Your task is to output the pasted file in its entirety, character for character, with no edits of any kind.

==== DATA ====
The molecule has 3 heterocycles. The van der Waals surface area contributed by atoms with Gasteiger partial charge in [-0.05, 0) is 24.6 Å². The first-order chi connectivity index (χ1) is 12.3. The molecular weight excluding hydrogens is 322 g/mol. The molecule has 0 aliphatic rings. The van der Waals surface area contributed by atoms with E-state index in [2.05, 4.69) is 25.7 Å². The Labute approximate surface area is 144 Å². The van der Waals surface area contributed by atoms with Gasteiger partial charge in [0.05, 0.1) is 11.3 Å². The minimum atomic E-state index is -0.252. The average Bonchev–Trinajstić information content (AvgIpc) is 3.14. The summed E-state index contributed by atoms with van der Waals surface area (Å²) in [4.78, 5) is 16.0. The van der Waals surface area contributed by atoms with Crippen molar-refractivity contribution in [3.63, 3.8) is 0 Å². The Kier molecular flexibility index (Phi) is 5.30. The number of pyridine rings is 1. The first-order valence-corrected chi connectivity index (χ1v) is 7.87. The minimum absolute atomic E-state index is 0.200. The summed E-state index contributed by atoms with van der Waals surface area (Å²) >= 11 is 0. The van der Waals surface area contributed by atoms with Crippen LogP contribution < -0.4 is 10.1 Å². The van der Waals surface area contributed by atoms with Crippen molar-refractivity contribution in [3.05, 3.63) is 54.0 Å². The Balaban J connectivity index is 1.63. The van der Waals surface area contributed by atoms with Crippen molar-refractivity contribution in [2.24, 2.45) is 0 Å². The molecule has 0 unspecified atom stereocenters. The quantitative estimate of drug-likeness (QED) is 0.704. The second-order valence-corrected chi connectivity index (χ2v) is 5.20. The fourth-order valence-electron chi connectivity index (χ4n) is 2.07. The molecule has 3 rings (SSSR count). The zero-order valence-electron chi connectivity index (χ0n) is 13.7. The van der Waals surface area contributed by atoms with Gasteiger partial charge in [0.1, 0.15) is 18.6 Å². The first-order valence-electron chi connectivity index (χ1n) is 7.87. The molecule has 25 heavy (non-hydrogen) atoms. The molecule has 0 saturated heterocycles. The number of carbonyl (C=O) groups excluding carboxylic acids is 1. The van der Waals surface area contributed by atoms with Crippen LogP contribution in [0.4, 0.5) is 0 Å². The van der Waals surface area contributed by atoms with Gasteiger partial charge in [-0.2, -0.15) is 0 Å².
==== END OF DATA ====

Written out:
The molecule has 3 heterocycles. The van der Waals surface area contributed by atoms with Gasteiger partial charge in [-0.05, 0) is 24.6 Å². The first-order chi connectivity index (χ1) is 12.3. The molecular weight excluding hydrogens is 322 g/mol. The molecule has 0 aliphatic rings. The van der Waals surface area contributed by atoms with E-state index in [2.05, 4.69) is 25.7 Å². The Labute approximate surface area is 144 Å². The van der Waals surface area contributed by atoms with Gasteiger partial charge in [0.05, 0.1) is 11.3 Å². The minimum atomic E-state index is -0.252. The average Bonchev–Trinajstić information content (AvgIpc) is 3.14. The summed E-state index contributed by atoms with van der Waals surface area (Å²) in [4.78, 5) is 16.0. The van der Waals surface area contributed by atoms with Crippen molar-refractivity contribution in [3.63, 3.8) is 0 Å². The Kier molecular flexibility index (Phi) is 5.30. The number of pyridine rings is 1. The first-order valence-corrected chi connectivity index (χ1v) is 7.87. The minimum absolute atomic E-state index is 0.200. The summed E-state index contributed by atoms with van der Waals surface area (Å²) >= 11 is 0. The van der Waals surface area contributed by atoms with Crippen LogP contribution < -0.4 is 10.1 Å². The van der Waals surface area contributed by atoms with Crippen molar-refractivity contribution in [3.05, 3.63) is 54.0 Å². The Balaban J connectivity index is 1.63. The van der Waals surface area contributed by atoms with Crippen molar-refractivity contribution in [2.24, 2.45) is 0 Å². The molecule has 0 unspecified atom stereocenters. The quantitative estimate of drug-likeness (QED) is 0.704. The second-order valence-corrected chi connectivity index (χ2v) is 5.20. The fourth-order valence-electron chi connectivity index (χ4n) is 2.07. The molecule has 3 rings (SSSR count). The zero-order valence-electron chi connectivity index (χ0n) is 13.7. The van der Waals surface area contributed by atoms with Gasteiger partial charge in [0.1, 0.15) is 18.6 Å². The first-order valence-electron chi connectivity index (χ1n) is 7.87. The molecule has 25 heavy (non-hydrogen) atoms. The molecule has 0 saturated heterocycles. The number of carbonyl (C=O) groups excluding carboxylic acids is 1. The van der Waals surface area contributed by atoms with Crippen LogP contribution in [0.4, 0.5) is 0 Å². The van der Waals surface area contributed by atoms with Gasteiger partial charge in [-0.2, -0.15) is 0 Å².